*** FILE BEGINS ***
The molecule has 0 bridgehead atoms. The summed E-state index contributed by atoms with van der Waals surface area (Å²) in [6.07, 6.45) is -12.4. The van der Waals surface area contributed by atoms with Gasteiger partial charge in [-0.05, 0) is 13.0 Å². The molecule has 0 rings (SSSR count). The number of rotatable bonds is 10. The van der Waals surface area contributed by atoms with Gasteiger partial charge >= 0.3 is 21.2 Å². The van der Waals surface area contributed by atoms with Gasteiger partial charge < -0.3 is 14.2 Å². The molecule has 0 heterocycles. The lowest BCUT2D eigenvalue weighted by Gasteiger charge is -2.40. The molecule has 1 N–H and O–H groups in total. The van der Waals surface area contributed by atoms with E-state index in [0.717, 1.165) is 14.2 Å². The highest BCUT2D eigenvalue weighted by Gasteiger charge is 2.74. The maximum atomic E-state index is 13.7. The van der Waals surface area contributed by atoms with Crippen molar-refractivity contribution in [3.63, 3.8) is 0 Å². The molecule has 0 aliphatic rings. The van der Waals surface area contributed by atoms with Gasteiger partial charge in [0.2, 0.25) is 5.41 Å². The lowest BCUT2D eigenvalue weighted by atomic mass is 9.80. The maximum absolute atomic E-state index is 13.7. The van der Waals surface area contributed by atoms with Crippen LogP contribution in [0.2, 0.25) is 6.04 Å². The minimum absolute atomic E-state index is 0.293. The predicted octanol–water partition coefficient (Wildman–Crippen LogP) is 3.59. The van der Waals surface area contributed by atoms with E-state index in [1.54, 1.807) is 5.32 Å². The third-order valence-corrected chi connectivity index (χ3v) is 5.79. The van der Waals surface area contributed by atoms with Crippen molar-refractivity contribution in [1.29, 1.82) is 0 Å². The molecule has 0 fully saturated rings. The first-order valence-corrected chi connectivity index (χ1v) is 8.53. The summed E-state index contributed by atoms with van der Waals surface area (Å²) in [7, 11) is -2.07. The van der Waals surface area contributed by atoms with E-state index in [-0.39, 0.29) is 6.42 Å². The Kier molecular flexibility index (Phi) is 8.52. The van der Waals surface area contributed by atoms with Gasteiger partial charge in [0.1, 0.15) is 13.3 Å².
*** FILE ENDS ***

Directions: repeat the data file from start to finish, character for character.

The molecule has 0 bridgehead atoms. The summed E-state index contributed by atoms with van der Waals surface area (Å²) in [6.07, 6.45) is -12.4. The van der Waals surface area contributed by atoms with Gasteiger partial charge in [-0.05, 0) is 13.0 Å². The molecule has 0 rings (SSSR count). The number of rotatable bonds is 10. The van der Waals surface area contributed by atoms with Gasteiger partial charge >= 0.3 is 21.2 Å². The van der Waals surface area contributed by atoms with Gasteiger partial charge < -0.3 is 14.2 Å². The molecule has 0 heterocycles. The lowest BCUT2D eigenvalue weighted by Gasteiger charge is -2.40. The molecule has 1 N–H and O–H groups in total. The van der Waals surface area contributed by atoms with E-state index in [0.717, 1.165) is 14.2 Å². The highest BCUT2D eigenvalue weighted by Gasteiger charge is 2.74. The maximum atomic E-state index is 13.7. The van der Waals surface area contributed by atoms with Crippen molar-refractivity contribution in [3.63, 3.8) is 0 Å². The molecule has 0 aliphatic rings. The van der Waals surface area contributed by atoms with Gasteiger partial charge in [0.2, 0.25) is 5.41 Å². The lowest BCUT2D eigenvalue weighted by atomic mass is 9.80. The maximum absolute atomic E-state index is 13.7. The van der Waals surface area contributed by atoms with Crippen LogP contribution in [0.2, 0.25) is 6.04 Å². The minimum absolute atomic E-state index is 0.293. The predicted octanol–water partition coefficient (Wildman–Crippen LogP) is 3.59. The van der Waals surface area contributed by atoms with E-state index in [1.54, 1.807) is 5.32 Å². The third-order valence-corrected chi connectivity index (χ3v) is 5.79. The van der Waals surface area contributed by atoms with Crippen molar-refractivity contribution in [1.29, 1.82) is 0 Å². The molecule has 0 fully saturated rings. The first-order valence-corrected chi connectivity index (χ1v) is 8.53. The summed E-state index contributed by atoms with van der Waals surface area (Å²) in [7, 11) is -2.07. The van der Waals surface area contributed by atoms with E-state index in [-0.39, 0.29) is 6.42 Å². The Kier molecular flexibility index (Phi) is 8.52. The van der Waals surface area contributed by atoms with Gasteiger partial charge in [0.1, 0.15) is 13.3 Å².